It's hard to readjust from our full full weekends to weekdays when C goes off early to work and I'm facing the blank computer screen. This morning I made myself coffee and made substantial progress on the essay about Alan. I worked until the tears came, and then I blinked them away, surprised that I still had so much feeling after we've been split up for 14 years and he's been dead for three.
I suck at transitions, shifting gears, moving on. Look, it's even hard to say good-bye to the weekend and start over although there are things I love about my work life too. I know life is change; it's just hard for me to do it. There's a part of me that's absolutely fixed and immutable. I still love everyone I ever loved, no matter what has happened. I could say something dramatic like "Soul marriages know no divorce" (which I've typed three times here, and then deleted, because it sounds so ridiculous) but be that as it may, in the real world, of course everything is always shifting. Still, (and this is not necessarily a recipe for mental health,) there's a way in which emotions are preserved in amber inside me, like the prehistoric mosquitoes stored in hardened Jurassic sap that reconstructed a whole lost world in that movie that was so scary I ended up spending half of it out in the lobby with a couple of ten-year-olds.
And of course relearning the steps of intimacy--like riding the proverbial bicycle--brings it all up again. Right this moment I am trying to master the part where you come so closely together your souls touch--and then you come apart to live your separate lives. Both steps are important, like the opening and closing of wings, or inhaling and exhaling, or the contractions of a woman's vagina in orgasm or childbirth.
I am trying to relearn that because Saturday was a day of extraordinary closeness, vitality and intimacy, and Sunday was a day of cleaning house and taking a psychic step back. Both are good and necessary. I'm just so much more comfortable with one half of the equation than the other.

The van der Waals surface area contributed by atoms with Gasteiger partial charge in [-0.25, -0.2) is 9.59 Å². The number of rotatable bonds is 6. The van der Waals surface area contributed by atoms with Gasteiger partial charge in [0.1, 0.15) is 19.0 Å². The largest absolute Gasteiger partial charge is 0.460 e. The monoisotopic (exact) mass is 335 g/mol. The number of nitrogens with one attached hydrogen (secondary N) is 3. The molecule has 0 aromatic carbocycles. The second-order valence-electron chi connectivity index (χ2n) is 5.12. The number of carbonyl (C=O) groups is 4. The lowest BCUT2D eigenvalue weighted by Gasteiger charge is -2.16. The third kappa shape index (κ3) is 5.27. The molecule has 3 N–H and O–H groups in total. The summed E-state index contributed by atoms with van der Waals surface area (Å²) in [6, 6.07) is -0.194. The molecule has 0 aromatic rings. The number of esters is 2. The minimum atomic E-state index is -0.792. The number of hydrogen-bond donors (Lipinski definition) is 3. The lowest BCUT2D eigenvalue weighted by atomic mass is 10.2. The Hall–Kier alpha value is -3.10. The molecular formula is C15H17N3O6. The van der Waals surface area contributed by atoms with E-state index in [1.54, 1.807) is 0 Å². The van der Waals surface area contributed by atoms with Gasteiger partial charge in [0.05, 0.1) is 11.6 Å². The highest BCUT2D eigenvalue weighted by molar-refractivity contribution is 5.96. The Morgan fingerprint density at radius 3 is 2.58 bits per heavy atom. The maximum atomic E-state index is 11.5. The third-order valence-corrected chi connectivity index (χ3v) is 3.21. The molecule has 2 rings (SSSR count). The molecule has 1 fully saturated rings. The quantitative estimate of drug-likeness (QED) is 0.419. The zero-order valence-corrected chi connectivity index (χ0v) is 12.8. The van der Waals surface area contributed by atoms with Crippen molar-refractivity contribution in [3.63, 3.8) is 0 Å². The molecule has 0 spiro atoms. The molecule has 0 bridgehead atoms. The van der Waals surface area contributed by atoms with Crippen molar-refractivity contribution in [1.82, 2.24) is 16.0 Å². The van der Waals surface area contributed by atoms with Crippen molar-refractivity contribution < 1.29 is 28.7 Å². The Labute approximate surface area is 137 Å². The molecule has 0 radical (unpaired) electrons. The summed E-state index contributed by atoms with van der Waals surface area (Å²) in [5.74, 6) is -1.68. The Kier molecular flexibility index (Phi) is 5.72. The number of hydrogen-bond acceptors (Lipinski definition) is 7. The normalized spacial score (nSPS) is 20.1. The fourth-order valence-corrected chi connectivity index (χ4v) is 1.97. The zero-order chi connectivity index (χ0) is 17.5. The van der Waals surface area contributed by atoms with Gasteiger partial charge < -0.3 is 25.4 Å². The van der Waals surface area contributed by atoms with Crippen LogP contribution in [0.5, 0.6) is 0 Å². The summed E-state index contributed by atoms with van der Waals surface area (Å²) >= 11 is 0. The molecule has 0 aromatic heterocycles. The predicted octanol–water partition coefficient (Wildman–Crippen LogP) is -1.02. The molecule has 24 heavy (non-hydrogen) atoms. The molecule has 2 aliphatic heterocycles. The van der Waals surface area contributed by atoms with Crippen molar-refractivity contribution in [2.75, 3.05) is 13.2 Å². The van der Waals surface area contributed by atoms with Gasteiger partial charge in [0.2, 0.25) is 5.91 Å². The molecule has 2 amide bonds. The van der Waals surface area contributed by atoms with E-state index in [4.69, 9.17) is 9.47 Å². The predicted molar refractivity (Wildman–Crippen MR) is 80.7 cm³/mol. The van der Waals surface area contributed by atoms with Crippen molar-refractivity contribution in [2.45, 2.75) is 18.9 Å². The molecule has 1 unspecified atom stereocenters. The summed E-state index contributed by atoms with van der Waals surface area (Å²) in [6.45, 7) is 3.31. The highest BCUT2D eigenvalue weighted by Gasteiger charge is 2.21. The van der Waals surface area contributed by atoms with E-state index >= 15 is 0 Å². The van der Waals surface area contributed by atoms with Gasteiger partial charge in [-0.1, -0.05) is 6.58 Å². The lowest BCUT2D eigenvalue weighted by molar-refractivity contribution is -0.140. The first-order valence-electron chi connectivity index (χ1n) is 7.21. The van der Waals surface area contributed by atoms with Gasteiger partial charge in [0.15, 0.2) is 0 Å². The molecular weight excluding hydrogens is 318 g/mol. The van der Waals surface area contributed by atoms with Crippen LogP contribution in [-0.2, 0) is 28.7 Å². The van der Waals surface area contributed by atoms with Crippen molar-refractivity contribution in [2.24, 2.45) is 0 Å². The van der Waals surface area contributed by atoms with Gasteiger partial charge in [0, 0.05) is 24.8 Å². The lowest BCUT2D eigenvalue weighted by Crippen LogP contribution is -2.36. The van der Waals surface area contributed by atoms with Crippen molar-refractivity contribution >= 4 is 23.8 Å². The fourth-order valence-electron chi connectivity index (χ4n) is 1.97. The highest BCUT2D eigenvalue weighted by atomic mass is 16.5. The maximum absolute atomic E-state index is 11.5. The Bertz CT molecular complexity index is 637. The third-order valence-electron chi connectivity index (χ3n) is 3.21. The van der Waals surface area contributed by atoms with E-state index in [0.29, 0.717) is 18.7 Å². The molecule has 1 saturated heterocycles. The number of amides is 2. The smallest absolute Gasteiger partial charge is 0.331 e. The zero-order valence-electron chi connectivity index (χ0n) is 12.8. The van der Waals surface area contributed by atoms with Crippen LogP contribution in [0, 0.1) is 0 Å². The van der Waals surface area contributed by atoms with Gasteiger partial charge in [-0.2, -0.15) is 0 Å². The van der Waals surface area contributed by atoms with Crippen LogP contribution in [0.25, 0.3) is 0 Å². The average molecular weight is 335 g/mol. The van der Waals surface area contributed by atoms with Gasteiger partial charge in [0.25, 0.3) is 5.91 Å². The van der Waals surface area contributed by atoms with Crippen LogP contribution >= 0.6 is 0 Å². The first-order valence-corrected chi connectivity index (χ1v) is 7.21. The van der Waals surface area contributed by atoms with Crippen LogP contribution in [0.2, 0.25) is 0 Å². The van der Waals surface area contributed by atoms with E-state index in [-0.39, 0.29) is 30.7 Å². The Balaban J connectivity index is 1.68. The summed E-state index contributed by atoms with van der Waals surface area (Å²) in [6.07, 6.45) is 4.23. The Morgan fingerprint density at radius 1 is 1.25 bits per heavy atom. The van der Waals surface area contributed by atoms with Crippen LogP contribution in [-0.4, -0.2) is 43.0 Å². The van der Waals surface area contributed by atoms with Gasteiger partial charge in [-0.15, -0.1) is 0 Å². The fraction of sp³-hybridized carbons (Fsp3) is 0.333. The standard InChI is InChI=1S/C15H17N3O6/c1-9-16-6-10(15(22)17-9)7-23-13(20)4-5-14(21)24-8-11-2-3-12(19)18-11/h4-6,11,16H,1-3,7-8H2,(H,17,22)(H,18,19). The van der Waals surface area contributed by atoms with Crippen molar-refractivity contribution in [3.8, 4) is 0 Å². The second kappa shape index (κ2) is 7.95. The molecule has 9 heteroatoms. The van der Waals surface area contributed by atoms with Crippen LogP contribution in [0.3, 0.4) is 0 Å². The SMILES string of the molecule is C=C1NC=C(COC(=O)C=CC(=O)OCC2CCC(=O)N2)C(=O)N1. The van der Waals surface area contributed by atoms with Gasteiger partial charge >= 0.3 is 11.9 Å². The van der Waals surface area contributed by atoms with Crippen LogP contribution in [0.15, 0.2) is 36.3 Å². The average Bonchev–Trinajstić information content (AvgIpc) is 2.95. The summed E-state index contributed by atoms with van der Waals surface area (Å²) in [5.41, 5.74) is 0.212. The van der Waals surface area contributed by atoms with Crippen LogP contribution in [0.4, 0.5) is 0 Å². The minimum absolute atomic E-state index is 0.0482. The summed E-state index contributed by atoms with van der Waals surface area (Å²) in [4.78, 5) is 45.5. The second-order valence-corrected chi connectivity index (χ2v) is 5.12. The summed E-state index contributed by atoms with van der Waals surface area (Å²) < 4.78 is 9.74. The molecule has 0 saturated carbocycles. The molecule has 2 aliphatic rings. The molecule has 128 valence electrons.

We went to see "Argonautika" last night--it was held over at the Berkeley Rep--another gorgeous, huge, Mary Zimmerman production, mythic and contemporary all at once. I loved her version of Ovid's "Metamorphoses," which I saw several years ago at Zellerbach, and which moved and changed me Among many other things I love her chutzpah--like that of Julie Taymor, another idol--to put her big fresh woman's vision up on the stage, intimate and archetypal, physical and spiritual all at once.
And Saturday night, after our lovely, knee-shakingly intimate afternoon, we went to see Rebecca Riots, an all-women's folk trio at The Frieght & Salvage, a local club. Eve decker, Andrea Pritchard, and Lisa Zeilor, on guitars, vocals, mandolin, percussion and a little harmonica, singing original songs about spirituality, politics and love--and sometimes, at their best, all three at once. Delicious and inspiring, they brought my energy back from the sexual whirlpool down to earth, where there's homelessness and environmental crises and not just all this love love love stuff.
I got to play tennis with G this weekend also--he's back on his feet again after trouble with his ankles. Exercise is the best anti-depressant for me--though Prozac helps too. I've been slowly getting back into shape, one step forward, one step back, and Saturday I felt strong and clear, blood pumping, legs nimble. I even jumped rope. Sunday of course I was tired and my butt hurt.
Today, several rejection slips--one from Poetry magazine, (why am I sending stuff there, anyway?) and one from one of the places I sent the children's stories. I'm trying to develop the discipline to just turn around and stuff the pieces into new envelopes and send them out again without getting emotionally involved in the process. Easier said than done.